As one might typically expect on a planet that embraced contradiction and an air of “mystery”, the species of inhabitant that was most abundant on Arthel did not “control” Arthel. It may be that they did not wish to control it, or it may be that they simply had no conceptualization of control with which to apply that construct. In either case, the primary inhabitants of the planet were not the most vociferous planetary residents. There was far too much planet, it can be assumed, to cause much of a reason for worry about which inhabitants got which resources. Think locally, you can almost hear them saying. Work with what you’ve got at hand. Of course, many of the majority inhabitants did not have “hands” – hands were an evolutionary development that concerned only a small number of Arthelans. Most Arthelans enjoyed other physical traits that more than compensated for opposable thumbs.

But it is the Arthelans with opposable thumbs that concern us in this story. This is their history, more than the history of Arthel, although the two are intertwined so closely that few can see light between the threads.


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The Great American Novel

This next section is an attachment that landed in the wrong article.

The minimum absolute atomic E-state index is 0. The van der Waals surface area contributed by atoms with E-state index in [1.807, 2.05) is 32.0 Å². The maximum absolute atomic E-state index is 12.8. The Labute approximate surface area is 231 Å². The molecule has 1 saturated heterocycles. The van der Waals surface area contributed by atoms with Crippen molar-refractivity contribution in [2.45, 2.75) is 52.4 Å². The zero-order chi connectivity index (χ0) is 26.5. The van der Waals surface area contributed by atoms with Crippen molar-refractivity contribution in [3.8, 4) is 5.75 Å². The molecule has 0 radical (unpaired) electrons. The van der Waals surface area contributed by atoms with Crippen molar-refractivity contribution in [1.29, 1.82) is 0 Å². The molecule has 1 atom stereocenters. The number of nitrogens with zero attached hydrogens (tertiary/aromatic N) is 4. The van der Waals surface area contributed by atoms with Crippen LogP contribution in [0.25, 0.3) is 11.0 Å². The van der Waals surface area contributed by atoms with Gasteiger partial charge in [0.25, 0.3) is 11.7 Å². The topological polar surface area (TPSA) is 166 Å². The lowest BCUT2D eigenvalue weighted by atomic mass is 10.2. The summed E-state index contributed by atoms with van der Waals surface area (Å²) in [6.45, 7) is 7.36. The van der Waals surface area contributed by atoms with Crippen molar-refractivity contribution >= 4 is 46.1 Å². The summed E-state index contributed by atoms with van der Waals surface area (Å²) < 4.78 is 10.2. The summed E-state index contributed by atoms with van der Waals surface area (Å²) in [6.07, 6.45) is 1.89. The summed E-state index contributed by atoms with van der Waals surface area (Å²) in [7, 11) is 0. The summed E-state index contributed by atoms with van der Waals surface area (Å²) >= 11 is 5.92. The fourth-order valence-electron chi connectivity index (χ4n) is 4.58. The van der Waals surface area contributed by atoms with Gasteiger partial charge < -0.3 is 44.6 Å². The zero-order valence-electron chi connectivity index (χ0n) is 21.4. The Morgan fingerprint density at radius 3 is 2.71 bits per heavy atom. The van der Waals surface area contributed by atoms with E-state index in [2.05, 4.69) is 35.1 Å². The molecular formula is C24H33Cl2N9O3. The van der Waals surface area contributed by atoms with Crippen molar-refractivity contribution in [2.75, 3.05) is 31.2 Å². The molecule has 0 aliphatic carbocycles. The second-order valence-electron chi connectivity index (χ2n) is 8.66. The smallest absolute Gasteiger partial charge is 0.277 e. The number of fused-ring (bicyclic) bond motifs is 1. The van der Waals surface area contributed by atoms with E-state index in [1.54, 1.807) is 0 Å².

Ah, how many times I have seen those words in print … so and so wished to write the “Great American Novel”…Mr. X has effectively given us the “Great American Novel”. And yet, how many times have I wondered exactly what that meant. Perhaps the GAN represents capturing the essence of American life, providing a Petri dish full of Americanisms (whatever those may truly be) or placing under the microscope some fragment of nostalgia on the one hand, or a slice of dystopia on the other. It seems to me that the GAN often is used to refer to something that captures the essence of what America has been, or is now. But just like so many modern rock bands, that notion while eloquently describing what is wrong and bewailing the negative, fractioning aspects of “American” society does so very little to suggest any kind of solution. America, they say, is a dream. America is fucked up. The American dream? What does that mean? Ask a Choctaw-Kiowa-Apache, or a practitioner of Vodoun. They will not have the same answer as the descendent of a Puritan — at least, not likely.